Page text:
Faculty Advisor

Nick Kontogeorgopoulos

Area of Study

Arts, Humanities and Social Sciences

Publication Date

Summer 2021


There is well researched data pointing the fact that international community service, or more commonly, volunteer tourism, has a generally negative impact on communities abroad (Wearing & McGehee 2013, 121). Typically, young adults from middle or upper middle income families will travel in large groups to a developing country in the hopes of producing a meaningful service project. There is sufficient research that agrees on the negative impact of volunteer tourism trips, but much of this research is focused upon the communities abroad rather than the impact that is taken on by the volunteers (Zahra & McIntosh 2007, 115). Community involvement and service learning are growing in popularity and becoming integral in nation-wide K-12 curriculum models (Youniss, Yates & McLellan 1997, 623). Not only are young people today less likely to engage in their communities, but there has become a growing desire for young people to become ‘global citizens’ in such a way that will benefit their career in the long run (de Andriotti & Oliveira 2014, 21). There is undeniable room for personal growth within volunteer tourism experiences, and if done correctly, these experiences can have long lasting, positive impacts on individuals and their communities. With this is mind, we can explore the relationship between short term youth international service work and long term community involvement.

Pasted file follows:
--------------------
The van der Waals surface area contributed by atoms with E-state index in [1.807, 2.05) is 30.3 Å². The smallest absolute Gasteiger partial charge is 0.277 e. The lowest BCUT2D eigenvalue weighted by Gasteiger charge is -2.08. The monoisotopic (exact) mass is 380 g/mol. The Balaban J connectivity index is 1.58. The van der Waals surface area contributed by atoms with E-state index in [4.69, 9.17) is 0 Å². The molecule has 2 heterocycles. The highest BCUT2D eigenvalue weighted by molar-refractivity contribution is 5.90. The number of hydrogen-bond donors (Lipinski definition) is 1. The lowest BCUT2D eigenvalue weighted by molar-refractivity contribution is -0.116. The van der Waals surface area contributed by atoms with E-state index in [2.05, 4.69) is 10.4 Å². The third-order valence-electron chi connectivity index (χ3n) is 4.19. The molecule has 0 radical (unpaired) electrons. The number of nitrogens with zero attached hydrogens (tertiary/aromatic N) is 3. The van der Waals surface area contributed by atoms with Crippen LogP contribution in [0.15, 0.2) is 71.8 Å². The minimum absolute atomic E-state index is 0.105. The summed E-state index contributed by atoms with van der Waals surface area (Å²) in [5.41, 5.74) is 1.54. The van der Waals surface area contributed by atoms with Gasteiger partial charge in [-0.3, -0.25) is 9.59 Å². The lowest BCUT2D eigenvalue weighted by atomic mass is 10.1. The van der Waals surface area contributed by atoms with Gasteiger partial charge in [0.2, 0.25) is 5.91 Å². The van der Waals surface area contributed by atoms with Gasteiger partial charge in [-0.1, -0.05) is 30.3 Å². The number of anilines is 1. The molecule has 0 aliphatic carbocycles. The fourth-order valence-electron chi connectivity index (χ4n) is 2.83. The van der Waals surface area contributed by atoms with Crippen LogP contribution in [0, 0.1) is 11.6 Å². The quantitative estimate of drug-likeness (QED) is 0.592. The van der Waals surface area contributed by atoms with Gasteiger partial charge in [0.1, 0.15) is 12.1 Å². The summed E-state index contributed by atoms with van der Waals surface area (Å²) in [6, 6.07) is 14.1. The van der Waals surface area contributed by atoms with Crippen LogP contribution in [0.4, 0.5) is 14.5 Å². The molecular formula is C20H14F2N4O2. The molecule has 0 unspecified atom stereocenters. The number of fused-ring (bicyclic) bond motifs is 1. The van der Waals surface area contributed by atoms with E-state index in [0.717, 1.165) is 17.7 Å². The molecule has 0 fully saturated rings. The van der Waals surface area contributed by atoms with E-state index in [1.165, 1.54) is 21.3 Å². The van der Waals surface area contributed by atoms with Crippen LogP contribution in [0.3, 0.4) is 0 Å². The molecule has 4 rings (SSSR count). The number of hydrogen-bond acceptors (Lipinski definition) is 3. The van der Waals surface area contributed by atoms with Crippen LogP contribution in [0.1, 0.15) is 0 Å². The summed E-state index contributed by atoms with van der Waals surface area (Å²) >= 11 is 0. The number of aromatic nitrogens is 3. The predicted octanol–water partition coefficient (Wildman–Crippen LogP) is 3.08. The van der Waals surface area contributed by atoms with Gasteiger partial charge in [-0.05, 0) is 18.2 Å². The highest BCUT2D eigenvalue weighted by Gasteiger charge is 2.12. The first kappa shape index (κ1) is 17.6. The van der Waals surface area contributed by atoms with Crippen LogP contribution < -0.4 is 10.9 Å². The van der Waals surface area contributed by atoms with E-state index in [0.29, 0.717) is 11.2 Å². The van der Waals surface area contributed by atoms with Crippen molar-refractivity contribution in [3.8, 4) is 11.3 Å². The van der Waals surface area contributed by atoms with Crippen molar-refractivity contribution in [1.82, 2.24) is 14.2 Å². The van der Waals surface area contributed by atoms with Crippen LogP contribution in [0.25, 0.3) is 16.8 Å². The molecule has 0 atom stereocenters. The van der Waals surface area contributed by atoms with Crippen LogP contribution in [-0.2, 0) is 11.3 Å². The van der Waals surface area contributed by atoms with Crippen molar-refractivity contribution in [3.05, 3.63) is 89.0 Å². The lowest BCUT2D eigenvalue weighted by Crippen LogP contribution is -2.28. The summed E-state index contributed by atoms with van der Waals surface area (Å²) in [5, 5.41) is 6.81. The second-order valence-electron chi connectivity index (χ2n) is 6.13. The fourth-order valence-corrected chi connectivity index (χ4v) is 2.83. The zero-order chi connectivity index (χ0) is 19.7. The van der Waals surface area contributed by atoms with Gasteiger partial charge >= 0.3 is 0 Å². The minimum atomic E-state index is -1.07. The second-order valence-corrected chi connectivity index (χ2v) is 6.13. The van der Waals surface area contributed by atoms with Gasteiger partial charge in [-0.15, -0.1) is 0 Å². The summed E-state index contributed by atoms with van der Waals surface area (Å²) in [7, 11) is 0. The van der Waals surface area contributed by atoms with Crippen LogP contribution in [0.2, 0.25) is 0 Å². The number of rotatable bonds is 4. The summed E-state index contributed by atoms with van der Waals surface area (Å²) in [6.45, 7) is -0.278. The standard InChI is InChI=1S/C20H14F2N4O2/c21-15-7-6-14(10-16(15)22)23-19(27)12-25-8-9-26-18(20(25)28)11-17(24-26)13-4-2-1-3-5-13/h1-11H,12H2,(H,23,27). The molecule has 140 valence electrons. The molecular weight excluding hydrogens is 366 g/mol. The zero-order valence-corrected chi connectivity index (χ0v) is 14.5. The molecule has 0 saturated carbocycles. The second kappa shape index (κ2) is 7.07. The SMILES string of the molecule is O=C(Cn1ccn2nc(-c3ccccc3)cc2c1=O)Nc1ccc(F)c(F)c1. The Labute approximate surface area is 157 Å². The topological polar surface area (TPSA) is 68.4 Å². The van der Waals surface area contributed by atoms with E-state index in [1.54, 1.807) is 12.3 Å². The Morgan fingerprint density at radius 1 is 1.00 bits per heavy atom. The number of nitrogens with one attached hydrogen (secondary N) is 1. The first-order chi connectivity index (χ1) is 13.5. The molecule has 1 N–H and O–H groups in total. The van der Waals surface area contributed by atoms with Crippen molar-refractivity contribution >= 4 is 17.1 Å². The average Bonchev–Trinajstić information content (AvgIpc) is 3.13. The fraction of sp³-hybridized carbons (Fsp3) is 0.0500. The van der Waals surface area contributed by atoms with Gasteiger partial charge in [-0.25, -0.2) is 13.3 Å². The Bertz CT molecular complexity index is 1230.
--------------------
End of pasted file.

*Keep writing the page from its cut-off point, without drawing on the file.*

Vasilius Research Grant


University of Puget Sound